It's all about balance. And providing your body the proper balance between simple and complex carbs to get the most (and best) energy cascade for the performance at hand.
  Reply
#6
ReapThaWhirlwind, your response is very interesting and the information in it is new to me. Please elaborate on this subject!

I usually eat chocolate during a ride and from what you say it may be doing more harm than good over time. Should I be eating grapes or something like that? On short rides of 45 miles or less I only drink water. On long rides over 45 miles I currently eat a chocolate bar, and drink water. Sometimes I will bring oatmeal cookies and a chocolate bar. More information please.
  Reply
#7
(12-29-2022, 07:00 AM)jeffg Wrote:  ReapThaWhirlwind, your response is very interesting and the information in it is new to me. Please elaborate on this subject!

I usually eat chocolate during a ride and from what you say it may be doing more harm than good over time. Should I be eating grapes or something like that? On short rides of 45 miles or less I only drink water. On long rides over 45 miles I currently eat a chocolate bar, and drink water. Sometimes I will bring oatmeal cookies and a chocolate bar. More information please.

I did straight water for years before available research, meaning before internet! I found that adding electrolytes to the water really increased my endurance without the sugar. Now nitric oxide plays a part in my rides and carbs in the form of maltodextrin. I never used to eat during my rides in the early days either. Now I've perfected my hydration and food for my usual 60km rides and adjust for the longer rides since I have to stop to fill my bottles. I drink about one per hour to hour and a half depending on pace and weather.
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#8
Assume I will find more guidance on maltodexrin on body building forums, will it apply equally to an endurance sport vs. a lifting sport?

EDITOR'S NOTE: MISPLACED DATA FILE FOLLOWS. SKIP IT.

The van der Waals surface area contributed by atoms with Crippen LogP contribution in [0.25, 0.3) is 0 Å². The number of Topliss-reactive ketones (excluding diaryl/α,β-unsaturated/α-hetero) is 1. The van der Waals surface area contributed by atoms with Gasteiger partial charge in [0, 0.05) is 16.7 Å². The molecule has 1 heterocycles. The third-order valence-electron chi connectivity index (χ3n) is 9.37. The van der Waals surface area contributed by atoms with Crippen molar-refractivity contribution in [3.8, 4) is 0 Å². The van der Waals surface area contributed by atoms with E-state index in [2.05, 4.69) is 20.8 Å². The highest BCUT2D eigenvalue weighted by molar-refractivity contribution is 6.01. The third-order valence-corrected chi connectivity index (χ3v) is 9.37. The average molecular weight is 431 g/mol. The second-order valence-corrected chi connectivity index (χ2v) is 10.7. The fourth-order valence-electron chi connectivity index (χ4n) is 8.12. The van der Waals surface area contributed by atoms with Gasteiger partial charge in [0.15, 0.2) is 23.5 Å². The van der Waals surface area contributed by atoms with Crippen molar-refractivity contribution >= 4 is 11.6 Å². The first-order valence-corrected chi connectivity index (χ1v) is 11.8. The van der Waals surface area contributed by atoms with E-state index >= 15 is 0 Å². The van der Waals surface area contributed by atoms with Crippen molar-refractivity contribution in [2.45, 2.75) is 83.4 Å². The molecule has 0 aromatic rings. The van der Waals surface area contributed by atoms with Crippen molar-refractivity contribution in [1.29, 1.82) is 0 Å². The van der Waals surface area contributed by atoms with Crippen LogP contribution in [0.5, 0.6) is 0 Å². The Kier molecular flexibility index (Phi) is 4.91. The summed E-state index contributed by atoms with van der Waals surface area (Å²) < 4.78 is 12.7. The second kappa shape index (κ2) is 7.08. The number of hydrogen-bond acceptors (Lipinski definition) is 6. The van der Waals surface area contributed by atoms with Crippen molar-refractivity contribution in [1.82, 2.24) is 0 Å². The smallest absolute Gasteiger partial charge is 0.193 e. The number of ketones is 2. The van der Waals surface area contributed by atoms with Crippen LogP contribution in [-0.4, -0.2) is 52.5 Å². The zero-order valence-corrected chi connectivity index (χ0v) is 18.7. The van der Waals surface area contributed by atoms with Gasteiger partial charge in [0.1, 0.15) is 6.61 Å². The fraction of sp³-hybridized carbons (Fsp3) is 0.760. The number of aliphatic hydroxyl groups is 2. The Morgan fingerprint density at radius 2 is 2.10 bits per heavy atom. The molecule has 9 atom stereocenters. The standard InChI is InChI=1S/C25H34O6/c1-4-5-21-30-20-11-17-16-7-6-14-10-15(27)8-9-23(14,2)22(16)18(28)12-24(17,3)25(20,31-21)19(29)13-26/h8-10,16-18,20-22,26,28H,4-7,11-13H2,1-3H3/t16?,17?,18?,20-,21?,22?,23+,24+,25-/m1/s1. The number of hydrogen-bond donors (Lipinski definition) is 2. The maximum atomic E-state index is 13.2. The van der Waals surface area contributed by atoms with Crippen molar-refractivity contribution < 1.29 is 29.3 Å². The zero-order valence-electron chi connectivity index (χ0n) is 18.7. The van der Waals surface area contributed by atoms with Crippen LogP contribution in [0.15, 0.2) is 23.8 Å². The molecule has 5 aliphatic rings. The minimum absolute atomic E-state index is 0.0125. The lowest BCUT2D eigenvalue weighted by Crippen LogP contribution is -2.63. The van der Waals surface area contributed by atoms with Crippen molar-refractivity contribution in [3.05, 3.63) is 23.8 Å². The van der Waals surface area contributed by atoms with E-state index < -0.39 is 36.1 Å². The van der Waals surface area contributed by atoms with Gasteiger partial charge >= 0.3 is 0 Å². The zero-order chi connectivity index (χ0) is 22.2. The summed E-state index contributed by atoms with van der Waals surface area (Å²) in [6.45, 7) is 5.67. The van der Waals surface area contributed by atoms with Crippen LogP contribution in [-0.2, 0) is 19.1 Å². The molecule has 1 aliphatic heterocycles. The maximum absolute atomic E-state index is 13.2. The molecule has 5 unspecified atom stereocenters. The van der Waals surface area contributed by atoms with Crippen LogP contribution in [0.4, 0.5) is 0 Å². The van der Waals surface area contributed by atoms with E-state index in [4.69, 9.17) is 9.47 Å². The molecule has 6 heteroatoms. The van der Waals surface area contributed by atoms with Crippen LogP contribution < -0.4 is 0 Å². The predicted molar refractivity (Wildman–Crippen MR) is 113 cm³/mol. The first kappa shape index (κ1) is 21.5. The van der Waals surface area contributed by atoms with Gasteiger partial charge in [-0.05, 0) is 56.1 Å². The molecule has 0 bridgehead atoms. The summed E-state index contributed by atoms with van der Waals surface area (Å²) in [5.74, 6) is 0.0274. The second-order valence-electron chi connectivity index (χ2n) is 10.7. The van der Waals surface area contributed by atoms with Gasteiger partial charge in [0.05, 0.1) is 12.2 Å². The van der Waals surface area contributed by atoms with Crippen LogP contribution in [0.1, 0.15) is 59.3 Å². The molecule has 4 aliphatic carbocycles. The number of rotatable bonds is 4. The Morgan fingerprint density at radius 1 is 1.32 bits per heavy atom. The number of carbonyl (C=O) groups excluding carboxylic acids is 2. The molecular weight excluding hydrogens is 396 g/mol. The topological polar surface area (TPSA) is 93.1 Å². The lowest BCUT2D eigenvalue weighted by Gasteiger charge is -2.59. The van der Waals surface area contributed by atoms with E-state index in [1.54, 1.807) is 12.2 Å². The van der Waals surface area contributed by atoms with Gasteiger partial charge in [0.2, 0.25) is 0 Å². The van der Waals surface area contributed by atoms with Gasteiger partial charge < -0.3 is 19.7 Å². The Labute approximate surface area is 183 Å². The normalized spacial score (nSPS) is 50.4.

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#9
Chocolate is not bad. But you would want to treat it like simple sugars. It's great as an accessory. One of the best things about chocolate is that it contains a lot of iron. Iron is very important for creating heme-iron―which is what shuttle oxygen in the body.

Nitric oxide is of course also important. Many of my supplements contain betaine in them to help boost NO—but I also take Force Factor Total Beets. Eating lots of mushrooms and onions is also a very good way to boost nitrates and testosterone naturally in the body.

Once you start getting into more supplements, you will definitely see and feel the difference. Today I took a scoop of AllMax Amino Cuts, a scoop of Beyond Raw Burn MF [Orange Magma] non-stim formula; two Finaflex Pure Stamina; and a scoop of Total Beets. Of course I have more supplements I could have tapped into, but didn't.

On that note, loading traditional creatine monohydrate will boost your performance and endurance tremendously all by itself.
  Reply
#10
Hey, where do I find this type of information, particularly on what supplements to combine to get "X" results?
  Reply
#11
Answer to my own question: Triathlon forums. Lots and lots of info in easy to understand language along with some tested guidelines on usage. This will be fun to play with in the upcoming season.
  Reply
#12
(12-30-2022, 08:55 AM)jeffg Wrote:  Hey, where do I find this type of information, particularly on what supplements to combine to get "X" results?

This is the culmination of tons and tons of reference and cross-reference of materials on supplement science.

There's no simple means to achieve this. You can even get a degree, but it won't tell you that Big Lab is a business first, and on that note may intentionally lie if it means monetization in some form or another. Don't take the face value of everything you read for full value, but test it all yourself, close your eyes and go by heart.

I've done tons of diverse experimentation on myself with supplements and nutrition; training in all types of diverse ways; under diverse conditions to come to the understandings that I have on nutrition and supplements that I'm familiar with.

Expect no less.
  Reply
#13
Good point. I trust big labs as about as far as I can throw a politician, which is why I ask how or where you get the info from. Experimentation starts this spring.
FWIW, the doc recommended 500mg of Ibuprofen a few years back, it ate me up something bad. Replaced it with heat and a big teaspoon of turmeric every day and all issues are gone. Got my wife onboard with the turmeric and it helps with her arthritis in a dramatic way. She comes from a nursing family and believes docs are gods, and pills cure ills, so you know it wasn't easy to convince her to give it a try. Now she is a believer.
  Reply
#14
(12-29-2022, 08:51 PM)jeffg Wrote:  Assume I will find more guidance on maltodexrin on body building forums, will it apply equally to an endurance sport vs. a lifting sport?

There's definitely something to it. I only carry the SIS - SCIENCE IN SPORT products on my rides which is also used by Ineos Grenadiers Cycling Team. I have also become a fan of L-Citruline and beet juice mixes to enhance Nitric Oxide production, which is a vaso-dialator and increases blood flow.
  Reply